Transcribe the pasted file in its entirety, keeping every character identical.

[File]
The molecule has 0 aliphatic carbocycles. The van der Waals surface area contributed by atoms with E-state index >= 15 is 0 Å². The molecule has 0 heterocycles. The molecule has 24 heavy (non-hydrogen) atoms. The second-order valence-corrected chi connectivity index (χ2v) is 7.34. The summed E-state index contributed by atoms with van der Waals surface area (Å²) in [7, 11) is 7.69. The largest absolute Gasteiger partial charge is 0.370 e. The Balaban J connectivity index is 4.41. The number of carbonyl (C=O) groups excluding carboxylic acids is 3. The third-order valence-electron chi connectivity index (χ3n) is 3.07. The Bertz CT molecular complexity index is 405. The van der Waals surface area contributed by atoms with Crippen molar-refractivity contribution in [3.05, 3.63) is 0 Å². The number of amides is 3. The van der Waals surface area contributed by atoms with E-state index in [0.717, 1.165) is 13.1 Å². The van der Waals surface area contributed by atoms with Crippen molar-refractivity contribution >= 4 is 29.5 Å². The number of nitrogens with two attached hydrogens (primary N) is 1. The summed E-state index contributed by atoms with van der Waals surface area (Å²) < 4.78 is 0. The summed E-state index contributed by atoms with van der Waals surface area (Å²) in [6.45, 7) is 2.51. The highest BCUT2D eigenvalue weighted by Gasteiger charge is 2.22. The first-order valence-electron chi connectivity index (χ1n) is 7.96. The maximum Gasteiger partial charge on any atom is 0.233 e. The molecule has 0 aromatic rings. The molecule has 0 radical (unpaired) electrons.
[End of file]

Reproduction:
The molecule has 0 aliphatic carbocycles. The van der Waals surface area contributed by atoms with E-state index >= 15 is 0 Å². The molecule has 0 heterocycles. The molecule has 24 heavy (non-hydrogen) atoms. The second-order valence-corrected chi connectivity index (χ2v) is 7.34. The summed E-state index contributed by atoms with van der Waals surface area (Å²) in [7, 11) is 7.69. The largest absolute Gasteiger partial charge is 0.370 e. The Balaban J connectivity index is 4.41. The number of carbonyl (C=O) groups excluding carboxylic acids is 3. The third-order valence-electron chi connectivity index (χ3n) is 3.07. The Bertz CT molecular complexity index is 405. The van der Waals surface area contributed by atoms with Crippen molar-refractivity contribution in [3.05, 3.63) is 0 Å². The number of amides is 3. The van der Waals surface area contributed by atoms with E-state index in [0.717, 1.165) is 13.1 Å². The van der Waals surface area contributed by atoms with Crippen molar-refractivity contribution >= 4 is 29.5 Å². The number of nitrogens with two attached hydrogens (primary N) is 1. The summed E-state index contributed by atoms with van der Waals surface area (Å²) < 4.78 is 0. The summed E-state index contributed by atoms with van der Waals surface area (Å²) in [6.45, 7) is 2.51. The highest BCUT2D eigenvalue weighted by Gasteiger charge is 2.22. The first-order valence-electron chi connectivity index (χ1n) is 7.96. The maximum Gasteiger partial charge on any atom is 0.233 e. The molecule has 0 aromatic rings. The molecule has 0 radical (unpaired) electrons.